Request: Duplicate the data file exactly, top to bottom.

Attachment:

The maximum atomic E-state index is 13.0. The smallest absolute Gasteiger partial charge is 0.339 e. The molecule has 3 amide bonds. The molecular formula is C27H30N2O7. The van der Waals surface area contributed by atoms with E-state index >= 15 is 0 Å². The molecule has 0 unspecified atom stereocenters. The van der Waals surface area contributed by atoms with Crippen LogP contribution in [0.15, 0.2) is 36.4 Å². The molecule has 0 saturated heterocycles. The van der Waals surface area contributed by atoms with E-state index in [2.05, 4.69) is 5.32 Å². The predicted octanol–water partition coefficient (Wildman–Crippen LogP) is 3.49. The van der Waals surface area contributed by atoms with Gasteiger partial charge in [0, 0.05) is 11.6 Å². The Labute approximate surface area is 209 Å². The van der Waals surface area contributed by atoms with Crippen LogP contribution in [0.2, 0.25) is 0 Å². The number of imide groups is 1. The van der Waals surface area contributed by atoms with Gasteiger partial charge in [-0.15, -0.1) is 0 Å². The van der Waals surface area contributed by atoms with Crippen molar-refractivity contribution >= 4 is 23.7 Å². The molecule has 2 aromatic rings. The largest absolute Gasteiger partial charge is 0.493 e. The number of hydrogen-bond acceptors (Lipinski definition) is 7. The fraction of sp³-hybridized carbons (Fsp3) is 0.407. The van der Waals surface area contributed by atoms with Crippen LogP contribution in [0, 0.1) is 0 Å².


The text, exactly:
The maximum atomic E-state index is 13.0. The smallest absolute Gasteiger partial charge is 0.339 e. The molecule has 3 amide bonds. The molecular formula is C27H30N2O7. The van der Waals surface area contributed by atoms with E-state index >= 15 is 0 Å². The molecule has 0 unspecified atom stereocenters. The van der Waals surface area contributed by atoms with Crippen LogP contribution in [0.15, 0.2) is 36.4 Å². The molecule has 0 saturated heterocycles. The van der Waals surface area contributed by atoms with E-state index in [2.05, 4.69) is 5.32 Å². The predicted octanol–water partition coefficient (Wildman–Crippen LogP) is 3.49. The van der Waals surface area contributed by atoms with Gasteiger partial charge in [0, 0.05) is 11.6 Å². The Labute approximate surface area is 209 Å². The van der Waals surface area contributed by atoms with Crippen LogP contribution in [0.2, 0.25) is 0 Å². The number of imide groups is 1. The van der Waals surface area contributed by atoms with Gasteiger partial charge in [-0.15, -0.1) is 0 Å². The van der Waals surface area contributed by atoms with Crippen molar-refractivity contribution >= 4 is 23.7 Å². The molecule has 2 aromatic rings. The largest absolute Gasteiger partial charge is 0.493 e. The number of hydrogen-bond acceptors (Lipinski definition) is 7. The fraction of sp³-hybridized carbons (Fsp3) is 0.407. The van der Waals surface area contributed by atoms with Crippen LogP contribution in [0, 0.1) is 0 Å².